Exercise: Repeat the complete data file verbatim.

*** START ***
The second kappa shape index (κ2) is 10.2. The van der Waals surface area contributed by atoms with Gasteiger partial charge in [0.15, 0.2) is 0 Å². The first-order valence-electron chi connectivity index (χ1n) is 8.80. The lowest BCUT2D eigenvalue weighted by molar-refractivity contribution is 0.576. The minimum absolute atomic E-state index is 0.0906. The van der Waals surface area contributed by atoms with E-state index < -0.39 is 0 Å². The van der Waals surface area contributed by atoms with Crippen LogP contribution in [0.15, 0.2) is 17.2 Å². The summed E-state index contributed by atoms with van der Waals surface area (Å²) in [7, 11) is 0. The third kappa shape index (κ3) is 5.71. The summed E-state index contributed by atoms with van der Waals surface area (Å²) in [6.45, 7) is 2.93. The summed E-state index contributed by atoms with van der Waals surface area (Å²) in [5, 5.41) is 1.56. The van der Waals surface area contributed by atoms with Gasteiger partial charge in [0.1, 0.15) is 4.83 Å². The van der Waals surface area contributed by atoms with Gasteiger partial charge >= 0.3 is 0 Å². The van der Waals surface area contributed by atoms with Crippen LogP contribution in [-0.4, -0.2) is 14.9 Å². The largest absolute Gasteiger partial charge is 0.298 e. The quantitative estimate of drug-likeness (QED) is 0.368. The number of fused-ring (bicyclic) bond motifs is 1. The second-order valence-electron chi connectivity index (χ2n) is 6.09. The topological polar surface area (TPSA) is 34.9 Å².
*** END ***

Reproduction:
The second kappa shape index (κ2) is 10.2. The van der Waals surface area contributed by atoms with Gasteiger partial charge in [0.15, 0.2) is 0 Å². The first-order valence-electron chi connectivity index (χ1n) is 8.80. The lowest BCUT2D eigenvalue weighted by molar-refractivity contribution is 0.576. The minimum absolute atomic E-state index is 0.0906. The van der Waals surface area contributed by atoms with E-state index < -0.39 is 0 Å². The van der Waals surface area contributed by atoms with Crippen LogP contribution in [0.15, 0.2) is 17.2 Å². The summed E-state index contributed by atoms with van der Waals surface area (Å²) in [7, 11) is 0. The third kappa shape index (κ3) is 5.71. The summed E-state index contributed by atoms with van der Waals surface area (Å²) in [6.45, 7) is 2.93. The summed E-state index contributed by atoms with van der Waals surface area (Å²) in [5, 5.41) is 1.56. The van der Waals surface area contributed by atoms with Gasteiger partial charge in [0.1, 0.15) is 4.83 Å². The van der Waals surface area contributed by atoms with Gasteiger partial charge >= 0.3 is 0 Å². The van der Waals surface area contributed by atoms with Crippen LogP contribution in [-0.4, -0.2) is 14.9 Å². The largest absolute Gasteiger partial charge is 0.298 e. The quantitative estimate of drug-likeness (QED) is 0.368. The number of fused-ring (bicyclic) bond motifs is 1. The second-order valence-electron chi connectivity index (χ2n) is 6.09. The topological polar surface area (TPSA) is 34.9 Å².